This work resembles the “heroic” approach to Western fantasy. The Known World brims with magicians, priests, warriors, and rogues, and the Erjak grants select individuals psychic connection with animals. Amidst world-ending prophecies and international politics, an emissary from each nation is sent to the mysterious island of Ji, from which few return and of those who do, none speak.


Ashok K. Banker (India)

Prince of Ayodhya

Warner Books

Technically, this novel is written in English, but it belongs on this list because it lushly reimagines the millenia-old Indian epic Ramayana. In this first book, Rama foresees his home destroyed and embarks on a journey to stop the forces of darkness. Banker’s writing is vivid and strident, capturing the heightened energy and powerful feeling of the age-old classic.



Angélica Gorodischer (Argentina)

Kalpa Imperial

Trans. Ursula K. Le Guin

Small Beer Press

This is an exploration of storytelling as much as it is a story in itself. Following multiple stories across the history of a mythic empire, it covers an enormous range of human experience in a single, cohesive collage.



Ngũgĩ wa Thiong’o (Kenya)

Wizard of the Crow

Translated by the author

Anchor Books

This poignant satire focuses on the fictional “Free Republic of Aburĩria,” a dysfunctional dictatorship held together by the fading threads of Cold War alliances and divided by interests of its ruler, foreign governments, powerful banks, and other corrupt institutions. Two heroes, a reluctant wizard and an optimistic activist, take on the nation’s ruler in a rousing adventure that questions our most basic values and human nature.


Peter Verhelst (Belgium)


Trans. Sherry Marx

Farrar, Straus and Giroux

An allegorical work, this novel features a surreal, cyclical city on the brink of revolution. When the mythical Prometheus descends upon the city, both the slums and the court erupt into chaos, and the persistent, rejuvenating nature of humankind is called into question.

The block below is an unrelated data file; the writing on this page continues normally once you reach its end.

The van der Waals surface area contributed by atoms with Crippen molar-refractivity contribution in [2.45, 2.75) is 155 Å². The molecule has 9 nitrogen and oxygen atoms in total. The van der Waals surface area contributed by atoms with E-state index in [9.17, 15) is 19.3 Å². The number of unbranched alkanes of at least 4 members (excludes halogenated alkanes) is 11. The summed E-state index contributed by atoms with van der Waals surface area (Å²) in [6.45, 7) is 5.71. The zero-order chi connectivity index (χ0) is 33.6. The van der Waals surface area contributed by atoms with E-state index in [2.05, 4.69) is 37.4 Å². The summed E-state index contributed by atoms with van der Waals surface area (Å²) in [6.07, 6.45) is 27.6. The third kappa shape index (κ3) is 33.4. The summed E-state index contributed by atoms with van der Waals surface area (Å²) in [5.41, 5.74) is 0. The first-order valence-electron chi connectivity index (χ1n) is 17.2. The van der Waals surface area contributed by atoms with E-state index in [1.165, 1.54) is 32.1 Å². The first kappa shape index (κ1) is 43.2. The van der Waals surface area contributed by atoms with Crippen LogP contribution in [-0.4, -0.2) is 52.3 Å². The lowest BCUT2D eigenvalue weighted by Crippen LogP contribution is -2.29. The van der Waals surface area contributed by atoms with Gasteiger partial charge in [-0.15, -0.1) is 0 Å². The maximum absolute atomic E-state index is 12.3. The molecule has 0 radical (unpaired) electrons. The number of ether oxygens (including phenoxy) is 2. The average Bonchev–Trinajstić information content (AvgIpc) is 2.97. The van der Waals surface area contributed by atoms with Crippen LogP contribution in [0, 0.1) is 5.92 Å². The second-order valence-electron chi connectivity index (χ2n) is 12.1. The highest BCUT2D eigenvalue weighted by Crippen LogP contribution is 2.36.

Ibrahim al-Koni (Libya)

Anubis: A Desert Novel

Trans. William M. Hutchins

American University in Cairo Press

This novel follows a Tuareg youth through vast deserts on a quest to find his father. Spirits of the underworld mark his way, as he faces the hardships of the desert, the rise and fall of civilization, and the basest of human desires. The author lyrically reimagines both Tuareg and Egyptian mythology in the sparse but rich setting of this modern ancient epic.


Andrzej Sapkowski (Poland)

Blood of Elves

Trans. Danusia Stok


This list would hardly be complete without mentioning one not-so-hidden fantasy gem. Probably the most well-known entry on this list, Blood of Elves is the first novel in the popular Witcher saga. It follows the exploits of Geralt of Rivia, a mutant monster-hunter for hire, and his charge, Cirilla of Cintra, who takes refuge when her mother, the queen, is overthrown. Sapkowski’s world makes this series stand out, as it asks refreshingly nuanced questions regarding the dangers of power, morality in conflict, and the treatment of those who would sacrifice their humanity for others.

T. Patrick Ortez is a WLT intern and graduate student at the University of Oklahoma, where he is pursuing a career as a speculative-fiction writer. His passions include dogs, cooking, and Mexican culture.